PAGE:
III. A petition to be delivered from them.
I. 1. He complains of God's absence, which is quickened by the question, 1. "Why standest thou afar off?" 2. "Why hidest thou myself in times of trouble?" Psalms 10:1.
II. He complains of the enemies: "The wicked in his pride doth persecute the poor."
These he describes by eight characters:-
1. Insolence, pride, and the effect, persecution of good men. Having acquired dignity, places of honour, and riches, they become persecutors, they conspire to oppress good men. "Let them be taken in their own devices," Psalms 10:2. Amen.
2. The wicked man glories in mischief which is a sign of extreme malice: "The wicked boasteth of his heart's desire," Psalms 10:3.
3. He applauds and encourages others in their rapine and spoil, to which they are moved by their covetousness: "He blesseth the covetous," Psalms 10:3.
4. He contemns God and man. 1. MAN. He never thinks of being called to an account: God's "judgments are out of his sight, and he puffs at his enemies." 2. GOD. Him he reverences not: "He will not seek after God; neither is he in all his thoughts," Psalms 10:4,5.
5. He lives in profane security: "He saith in his heart, I shall never be moved; I shall never be in adversity;" I am elevated beyond the reach of misfortune, Psalms 10:6.
6. He is full of falsehood and deceit: "His mouth is full of cursing, deceit, and fraud." He will not stick at an oath. He will curse himself; and take God to witness in his exactions, that he is doing nothing but what is right, Psalms 10:7.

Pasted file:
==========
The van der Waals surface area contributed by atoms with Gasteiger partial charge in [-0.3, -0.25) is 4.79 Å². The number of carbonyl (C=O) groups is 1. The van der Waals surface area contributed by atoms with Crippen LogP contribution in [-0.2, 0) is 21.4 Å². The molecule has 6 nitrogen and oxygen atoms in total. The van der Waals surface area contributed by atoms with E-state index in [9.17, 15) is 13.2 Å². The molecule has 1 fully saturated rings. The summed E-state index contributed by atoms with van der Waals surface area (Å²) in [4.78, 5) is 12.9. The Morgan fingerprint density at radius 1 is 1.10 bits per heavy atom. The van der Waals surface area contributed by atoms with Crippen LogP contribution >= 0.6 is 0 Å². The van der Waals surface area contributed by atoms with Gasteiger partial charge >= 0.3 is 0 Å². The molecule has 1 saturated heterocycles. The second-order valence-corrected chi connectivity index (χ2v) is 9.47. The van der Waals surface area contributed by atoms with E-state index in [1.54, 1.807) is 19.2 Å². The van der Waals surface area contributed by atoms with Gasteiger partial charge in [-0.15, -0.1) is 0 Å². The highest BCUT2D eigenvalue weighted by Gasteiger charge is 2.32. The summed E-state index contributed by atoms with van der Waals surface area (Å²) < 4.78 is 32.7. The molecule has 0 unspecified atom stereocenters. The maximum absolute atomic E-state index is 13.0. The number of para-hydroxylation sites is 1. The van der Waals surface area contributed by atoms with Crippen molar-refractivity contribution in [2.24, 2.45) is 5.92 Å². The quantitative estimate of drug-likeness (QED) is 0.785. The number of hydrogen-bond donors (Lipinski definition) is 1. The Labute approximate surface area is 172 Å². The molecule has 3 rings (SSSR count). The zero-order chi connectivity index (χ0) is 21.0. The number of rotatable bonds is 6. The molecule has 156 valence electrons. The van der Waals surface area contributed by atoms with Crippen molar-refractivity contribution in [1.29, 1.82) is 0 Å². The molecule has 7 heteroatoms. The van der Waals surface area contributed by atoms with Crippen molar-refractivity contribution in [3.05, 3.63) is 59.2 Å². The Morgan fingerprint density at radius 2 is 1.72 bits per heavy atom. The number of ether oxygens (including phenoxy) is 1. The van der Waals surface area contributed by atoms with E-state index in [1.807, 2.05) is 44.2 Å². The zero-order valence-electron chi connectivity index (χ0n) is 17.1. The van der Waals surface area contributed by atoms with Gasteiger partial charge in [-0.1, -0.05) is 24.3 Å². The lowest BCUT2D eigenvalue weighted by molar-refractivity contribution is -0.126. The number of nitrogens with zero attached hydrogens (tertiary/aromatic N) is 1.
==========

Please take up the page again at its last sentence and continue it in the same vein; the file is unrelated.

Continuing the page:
7. He is cruel. See the 9th and 10th verses, where he is compared to a thief, an archer, an assassin, a lion, is bad in heart, Psalms 10:6; in tongue, Psalms 10:7; in work, Psalms 10:8,10:-he is altogether bad.
8. He is a close atheist: "He hath said in his heart, God hath forgotten; he hideth his face, and will never see it:" which is the cause of his cruelty, falsehood, security, Psalms 10:11.
III. The THIRD part is a petition to be freed from the wicked man: "Arise, O Lord, lift up thy hand, forget not the humble," Psalms 10:12. To induce God thus to act, he uses two arguments:-
1. That thereby God would assert his own glory. For why should the wicked be suffered thus to blaspheme? "Wherefore doth the wicked contemn God? He hath said in his heart, Thou wilt not require it," Psalms 10:13.
2. The second argument is taken from God's nature and work. 1. In punishing wicked men. 2. In defending the helpless. "Surely thou hast seen it; for thou beholdest mischief and spite to requite it," Psalms 10:14.
Then he returns to his prayer, and enforces his second argument taken from the justice and office of God:
1. That he would deprive the wicked of his power and strength: "Break thou the arm of the wicked-seek out his wickedness till thou find none," Psalms 10:15. Let none escape-let them appear no more.
2. That he would hear and defend the righteous. Be to thy people what thou hast been in times past. 1. "The Lord is King for ever and ever." 2. He had expelled the Canaanites before them: "The heathen are perished out of the land." 3. "Thou hast heard the desire of the humble," Psalms 10:16,17.
Upon which he concludes with profession of strong confidence:-
1. "Thou wilt prepare the heart of the humble."
2. "Thou wilt cause thine ear to hear." 1. To the safety of the oppressed: "To judge the fatherless and the poor," Psalms 10:18. 2. To the ruin of the oppressor: "That the man of the earth may no more oppress;" that he may have neither power nor influence left by which he may be a plague to the upright, or a supporter of infidelity, Psalms 10:18.